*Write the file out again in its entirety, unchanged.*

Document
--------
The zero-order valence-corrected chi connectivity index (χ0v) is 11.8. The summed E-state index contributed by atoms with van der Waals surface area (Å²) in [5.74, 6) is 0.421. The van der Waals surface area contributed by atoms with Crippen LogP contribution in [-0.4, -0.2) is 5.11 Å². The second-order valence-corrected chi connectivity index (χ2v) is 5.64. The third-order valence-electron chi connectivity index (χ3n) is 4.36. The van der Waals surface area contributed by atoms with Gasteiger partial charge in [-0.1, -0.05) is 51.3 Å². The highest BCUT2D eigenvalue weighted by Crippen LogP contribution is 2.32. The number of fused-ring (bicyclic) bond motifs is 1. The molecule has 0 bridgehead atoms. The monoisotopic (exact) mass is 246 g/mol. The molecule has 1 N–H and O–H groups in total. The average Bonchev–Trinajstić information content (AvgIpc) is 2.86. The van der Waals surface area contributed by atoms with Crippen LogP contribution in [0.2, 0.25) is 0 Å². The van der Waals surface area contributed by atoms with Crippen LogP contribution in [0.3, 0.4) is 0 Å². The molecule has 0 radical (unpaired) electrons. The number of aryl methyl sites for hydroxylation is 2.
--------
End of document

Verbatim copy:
The zero-order valence-corrected chi connectivity index (χ0v) is 11.8. The summed E-state index contributed by atoms with van der Waals surface area (Å²) in [5.74, 6) is 0.421. The van der Waals surface area contributed by atoms with Crippen LogP contribution in [-0.4, -0.2) is 5.11 Å². The second-order valence-corrected chi connectivity index (χ2v) is 5.64. The third-order valence-electron chi connectivity index (χ3n) is 4.36. The van der Waals surface area contributed by atoms with Gasteiger partial charge in [-0.1, -0.05) is 51.3 Å². The highest BCUT2D eigenvalue weighted by Crippen LogP contribution is 2.32. The number of fused-ring (bicyclic) bond motifs is 1. The molecule has 0 bridgehead atoms. The monoisotopic (exact) mass is 246 g/mol. The molecule has 1 N–H and O–H groups in total. The average Bonchev–Trinajstić information content (AvgIpc) is 2.86. The van der Waals surface area contributed by atoms with Crippen LogP contribution in [0.2, 0.25) is 0 Å². The van der Waals surface area contributed by atoms with Crippen LogP contribution in [0.3, 0.4) is 0 Å². The molecule has 0 radical (unpaired) electrons. The number of aryl methyl sites for hydroxylation is 2.